Guest Post: Jacqueline Dahlstrøm’s Lost Season
The 2018 Crossfit Games season was a high watermark, both in terms of Open participation and network media coverage, so it came as a surprise to many when CrossFit HQ decided to take a step back from social media in May of 2019.
Without warning, the sport’s official accounts on Instagram and Facebook were deleted, leaving millions of followers unable to tag, share, or refer to the vast amount of content that was available before.
For the followers it was inconvenient but for several athletes making waves, it was heart-breaking. These athletes devoted months of work to overcome a new qualification process, without being able to enjoy any of the wide-reaching exposure or recognition that HQ imparts on its up-and-comers via its own media outlets.
One of these overlooked athletes was Spain-based Norwegian Jacqueline Dahlstrøm. This weekend at the German Throwdown, Dahlstrøm carded a stellar performance, finishing all six events in the top four, winning workout one and taking second in workout four along the way. She took second place overall, behind veteran Kristin Holte, and punched her ticket to Madison.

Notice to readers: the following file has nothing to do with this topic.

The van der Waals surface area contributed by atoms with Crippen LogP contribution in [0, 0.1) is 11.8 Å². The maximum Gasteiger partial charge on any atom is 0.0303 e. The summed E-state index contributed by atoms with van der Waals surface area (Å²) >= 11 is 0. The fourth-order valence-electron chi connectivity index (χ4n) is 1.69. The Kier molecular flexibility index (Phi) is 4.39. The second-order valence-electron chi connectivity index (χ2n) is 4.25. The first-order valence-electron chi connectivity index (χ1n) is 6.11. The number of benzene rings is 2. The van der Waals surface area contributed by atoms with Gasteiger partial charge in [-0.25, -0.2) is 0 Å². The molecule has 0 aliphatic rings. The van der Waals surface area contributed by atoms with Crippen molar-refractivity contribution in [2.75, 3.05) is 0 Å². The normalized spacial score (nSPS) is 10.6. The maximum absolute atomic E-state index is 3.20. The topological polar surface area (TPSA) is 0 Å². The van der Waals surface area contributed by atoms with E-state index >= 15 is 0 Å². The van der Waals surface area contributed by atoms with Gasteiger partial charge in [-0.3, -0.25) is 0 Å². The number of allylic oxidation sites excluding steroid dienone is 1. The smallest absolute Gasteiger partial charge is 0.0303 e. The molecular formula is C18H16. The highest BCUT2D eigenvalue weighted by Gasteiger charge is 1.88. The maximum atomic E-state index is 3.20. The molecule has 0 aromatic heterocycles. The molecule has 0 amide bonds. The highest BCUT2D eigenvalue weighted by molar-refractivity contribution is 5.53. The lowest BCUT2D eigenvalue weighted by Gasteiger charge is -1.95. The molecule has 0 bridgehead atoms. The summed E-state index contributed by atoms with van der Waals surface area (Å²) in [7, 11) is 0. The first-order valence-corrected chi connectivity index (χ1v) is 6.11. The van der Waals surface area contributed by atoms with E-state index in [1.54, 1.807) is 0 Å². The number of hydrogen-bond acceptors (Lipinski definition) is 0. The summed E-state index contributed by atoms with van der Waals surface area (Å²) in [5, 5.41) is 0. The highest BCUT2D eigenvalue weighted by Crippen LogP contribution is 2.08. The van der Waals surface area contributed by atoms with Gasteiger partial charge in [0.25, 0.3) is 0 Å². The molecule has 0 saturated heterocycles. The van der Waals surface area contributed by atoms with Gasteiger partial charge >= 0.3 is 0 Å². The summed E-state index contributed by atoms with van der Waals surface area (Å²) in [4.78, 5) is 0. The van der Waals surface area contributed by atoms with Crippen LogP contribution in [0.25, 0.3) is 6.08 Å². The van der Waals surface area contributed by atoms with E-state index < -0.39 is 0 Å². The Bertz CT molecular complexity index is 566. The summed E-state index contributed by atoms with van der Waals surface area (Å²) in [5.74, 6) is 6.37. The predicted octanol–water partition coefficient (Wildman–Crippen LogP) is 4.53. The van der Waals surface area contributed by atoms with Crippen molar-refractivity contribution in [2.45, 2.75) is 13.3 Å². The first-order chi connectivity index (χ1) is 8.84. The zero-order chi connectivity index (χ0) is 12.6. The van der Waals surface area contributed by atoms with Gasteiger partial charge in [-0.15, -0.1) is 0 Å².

But, her road to the 2021 Games has been paved with adversity.
In 2014, Dahlstrøm tried CrossFit for the first time, seeing it as a perfect solution to train her strength and physique. She wasn’t initially interested in competing but in 2015 she participated in her second CrossFit Open finishing 3rd in Norway (54th in Europe).
By 2016, CrossFit’s reach had continued to grow, making the European field more competitive and therefore more challenging for athletes training to compete at a high level.
Despite this, Dahlstrøm finished 3rd in Norway in 2016 and 2nd in 2017. Both results led to invitations to the Meridian regionals where she continued to make a name for herself.
She earned that invite again in 2018 where she placed 6th; her strongest finish yet, just two places short of advancing to the Games. By then, the Norwegian national had moved to Mallorca, Spain to gain more experience competing at an elite level with The Progrm and to work closer with her coach, John Singleton.
2019: A New Format for the New Season